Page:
Last Sunday we broke the pattern in morning worship. Midway through the service, half the congregation left to walk the neighborhood, collecting food for a community pantry.
Those of us who stayed behind listened as three of our members spoke of local needs. Jon talked from his perspective as coordinator of Love Inc, a network of churches that provides various resources to meet human need. Karen, a high school principal, spoke on the needs of young people and how these reflect the conditions of families in our area. We especially considered the situation of undocumented Hispanics. Finally, Edith shared from her experience as a Native American. All of this comes from our desire as a congregation to make a difference in our community.
I noted one moment of incongruity in the service. In opening worship we sang an old hymn that I’ve always loved, “Turn Your Eyes upon Jesus.” But part of this hymn struck me as awkward, perhaps because it reflects awkward theology. “Turn your eyes upon Jesus,” we sang. “Look full in his wonderful face” (so far so good, but here comes the ify part), “and the things of earth will grow strangely dim in the light of his glory and grace.”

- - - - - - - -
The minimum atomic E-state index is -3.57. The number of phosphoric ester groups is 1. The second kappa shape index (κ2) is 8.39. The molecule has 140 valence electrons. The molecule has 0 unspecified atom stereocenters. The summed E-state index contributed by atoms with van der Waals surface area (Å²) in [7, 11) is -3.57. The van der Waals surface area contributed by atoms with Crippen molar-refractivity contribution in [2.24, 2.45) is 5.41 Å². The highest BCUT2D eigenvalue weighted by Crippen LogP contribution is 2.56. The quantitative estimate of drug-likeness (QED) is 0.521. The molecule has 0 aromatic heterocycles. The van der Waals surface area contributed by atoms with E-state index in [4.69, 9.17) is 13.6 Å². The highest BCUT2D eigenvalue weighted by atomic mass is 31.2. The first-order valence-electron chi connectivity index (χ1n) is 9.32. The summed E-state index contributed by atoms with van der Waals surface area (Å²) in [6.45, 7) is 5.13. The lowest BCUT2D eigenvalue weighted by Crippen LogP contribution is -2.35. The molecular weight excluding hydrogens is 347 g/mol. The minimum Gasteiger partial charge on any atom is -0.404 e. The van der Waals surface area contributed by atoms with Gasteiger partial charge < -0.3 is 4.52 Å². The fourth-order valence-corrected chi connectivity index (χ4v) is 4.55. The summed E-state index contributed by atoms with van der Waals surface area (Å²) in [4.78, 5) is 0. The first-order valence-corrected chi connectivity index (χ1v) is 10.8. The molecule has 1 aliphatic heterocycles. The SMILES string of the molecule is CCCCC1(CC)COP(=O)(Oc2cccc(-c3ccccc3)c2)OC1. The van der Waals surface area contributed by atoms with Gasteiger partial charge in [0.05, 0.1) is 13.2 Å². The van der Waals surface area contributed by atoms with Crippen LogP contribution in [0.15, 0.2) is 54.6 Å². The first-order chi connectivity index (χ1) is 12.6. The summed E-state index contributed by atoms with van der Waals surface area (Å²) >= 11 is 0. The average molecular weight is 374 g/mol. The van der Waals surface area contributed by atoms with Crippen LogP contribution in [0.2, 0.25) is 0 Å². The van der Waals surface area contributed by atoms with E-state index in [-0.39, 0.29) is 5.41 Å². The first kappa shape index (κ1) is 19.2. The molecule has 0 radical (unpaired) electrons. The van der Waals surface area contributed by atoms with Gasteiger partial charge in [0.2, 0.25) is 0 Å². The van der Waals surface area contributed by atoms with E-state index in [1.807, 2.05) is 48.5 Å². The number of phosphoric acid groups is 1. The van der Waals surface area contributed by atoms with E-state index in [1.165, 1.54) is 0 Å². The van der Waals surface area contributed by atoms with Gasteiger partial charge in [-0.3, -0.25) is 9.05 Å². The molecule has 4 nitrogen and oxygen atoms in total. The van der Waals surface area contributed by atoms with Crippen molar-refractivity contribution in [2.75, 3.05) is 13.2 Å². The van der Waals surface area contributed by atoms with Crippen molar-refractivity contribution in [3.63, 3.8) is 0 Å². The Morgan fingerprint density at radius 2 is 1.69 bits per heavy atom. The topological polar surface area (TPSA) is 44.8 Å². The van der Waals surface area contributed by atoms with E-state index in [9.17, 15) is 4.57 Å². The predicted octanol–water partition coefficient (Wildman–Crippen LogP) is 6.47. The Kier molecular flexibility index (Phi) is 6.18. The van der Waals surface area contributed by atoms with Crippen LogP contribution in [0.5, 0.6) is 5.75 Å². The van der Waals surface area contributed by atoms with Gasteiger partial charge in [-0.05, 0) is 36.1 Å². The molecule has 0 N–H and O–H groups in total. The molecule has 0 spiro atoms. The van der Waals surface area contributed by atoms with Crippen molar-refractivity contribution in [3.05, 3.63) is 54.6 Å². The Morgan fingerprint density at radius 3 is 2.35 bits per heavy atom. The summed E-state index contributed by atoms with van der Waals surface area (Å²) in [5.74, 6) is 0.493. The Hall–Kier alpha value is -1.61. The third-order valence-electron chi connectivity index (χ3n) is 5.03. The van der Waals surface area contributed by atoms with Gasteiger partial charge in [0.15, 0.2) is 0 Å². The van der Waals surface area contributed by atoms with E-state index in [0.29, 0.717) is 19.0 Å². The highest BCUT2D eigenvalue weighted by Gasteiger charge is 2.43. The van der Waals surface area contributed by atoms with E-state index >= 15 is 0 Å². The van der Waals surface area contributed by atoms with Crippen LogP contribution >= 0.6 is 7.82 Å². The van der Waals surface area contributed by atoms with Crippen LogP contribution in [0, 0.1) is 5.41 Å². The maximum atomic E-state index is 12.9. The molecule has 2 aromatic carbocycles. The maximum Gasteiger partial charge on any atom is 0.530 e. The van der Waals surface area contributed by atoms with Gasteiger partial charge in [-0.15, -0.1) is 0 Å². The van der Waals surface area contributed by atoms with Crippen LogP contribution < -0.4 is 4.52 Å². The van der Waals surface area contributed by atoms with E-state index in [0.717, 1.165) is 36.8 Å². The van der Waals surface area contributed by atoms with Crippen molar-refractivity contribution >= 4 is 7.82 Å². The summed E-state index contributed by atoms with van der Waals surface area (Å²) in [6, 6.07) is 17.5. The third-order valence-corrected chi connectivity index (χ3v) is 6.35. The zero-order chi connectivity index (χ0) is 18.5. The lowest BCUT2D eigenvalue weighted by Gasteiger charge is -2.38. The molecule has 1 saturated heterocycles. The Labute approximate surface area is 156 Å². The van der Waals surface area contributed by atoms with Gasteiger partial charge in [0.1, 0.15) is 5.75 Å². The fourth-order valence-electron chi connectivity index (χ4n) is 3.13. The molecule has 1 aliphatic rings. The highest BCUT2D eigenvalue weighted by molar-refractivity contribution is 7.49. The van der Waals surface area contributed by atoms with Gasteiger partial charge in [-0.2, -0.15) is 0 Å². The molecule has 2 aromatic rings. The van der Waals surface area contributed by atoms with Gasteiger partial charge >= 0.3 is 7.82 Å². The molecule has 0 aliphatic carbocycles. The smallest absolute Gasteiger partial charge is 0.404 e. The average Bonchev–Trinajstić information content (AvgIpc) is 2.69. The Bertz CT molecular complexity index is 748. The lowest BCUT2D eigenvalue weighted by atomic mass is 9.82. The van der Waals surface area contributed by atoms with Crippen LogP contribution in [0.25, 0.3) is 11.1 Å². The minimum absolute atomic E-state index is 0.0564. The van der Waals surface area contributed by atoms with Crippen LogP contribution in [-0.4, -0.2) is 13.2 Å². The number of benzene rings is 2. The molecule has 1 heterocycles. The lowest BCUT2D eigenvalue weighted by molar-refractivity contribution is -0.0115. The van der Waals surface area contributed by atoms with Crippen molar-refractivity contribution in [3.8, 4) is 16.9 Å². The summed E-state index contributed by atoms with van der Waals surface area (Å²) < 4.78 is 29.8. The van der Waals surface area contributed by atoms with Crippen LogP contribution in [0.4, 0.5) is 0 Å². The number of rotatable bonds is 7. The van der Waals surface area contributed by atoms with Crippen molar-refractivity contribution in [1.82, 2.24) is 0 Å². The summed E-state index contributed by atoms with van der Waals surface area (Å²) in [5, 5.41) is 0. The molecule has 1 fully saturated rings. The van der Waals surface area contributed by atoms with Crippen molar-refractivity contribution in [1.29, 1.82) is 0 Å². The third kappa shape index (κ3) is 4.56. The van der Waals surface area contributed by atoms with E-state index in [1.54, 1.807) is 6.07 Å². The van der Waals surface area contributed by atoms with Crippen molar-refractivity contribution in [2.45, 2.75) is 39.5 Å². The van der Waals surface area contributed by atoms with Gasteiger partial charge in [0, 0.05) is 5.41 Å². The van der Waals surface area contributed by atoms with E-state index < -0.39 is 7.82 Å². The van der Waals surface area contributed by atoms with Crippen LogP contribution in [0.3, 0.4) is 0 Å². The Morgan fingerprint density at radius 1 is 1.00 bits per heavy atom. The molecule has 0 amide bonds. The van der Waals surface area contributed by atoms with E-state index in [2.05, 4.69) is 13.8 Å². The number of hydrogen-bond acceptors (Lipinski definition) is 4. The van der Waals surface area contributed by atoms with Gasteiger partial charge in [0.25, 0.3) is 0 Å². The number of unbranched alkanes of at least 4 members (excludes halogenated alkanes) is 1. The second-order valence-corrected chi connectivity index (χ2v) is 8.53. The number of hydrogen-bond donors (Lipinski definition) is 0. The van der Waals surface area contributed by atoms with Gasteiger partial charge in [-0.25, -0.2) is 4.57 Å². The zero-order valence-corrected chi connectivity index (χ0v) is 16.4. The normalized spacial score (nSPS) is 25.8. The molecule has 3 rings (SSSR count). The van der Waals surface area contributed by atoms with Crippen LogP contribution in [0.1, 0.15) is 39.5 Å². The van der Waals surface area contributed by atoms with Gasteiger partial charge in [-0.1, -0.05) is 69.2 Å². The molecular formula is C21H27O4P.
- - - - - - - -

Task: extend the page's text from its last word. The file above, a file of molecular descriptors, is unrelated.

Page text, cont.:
The “strange dimness” bothered me, and I could not sing that line. I understand the background, the thought of being “in but not of the world.” Kingdom values do demand a certain separation from the values and norms of the surrounding social context. And I know there are mystical moments of worship when everything—but the face of Jesus—fades away. But these are moments, not a life style.
Our purpose that morning was to see, understand and be moved by the needs in our community. This does not imply an either/or choice—choosing to see either Jesus or the neighborhood. Shouldn’t a sincere adoration and love for God lead to a love of neighbor? Shouldn’t worship flow out into mission?
I wanted to re-write this otherwise lovely old song. As we “look full in his wonderful face, the things (people) of earth will grow strangely clear, in the light of his glory and grace.”
Lord, give us your perspective. Enable us to see you more clearly, love you better and, in the light of this vision, see the world around us through your eyes. Amen. Yes.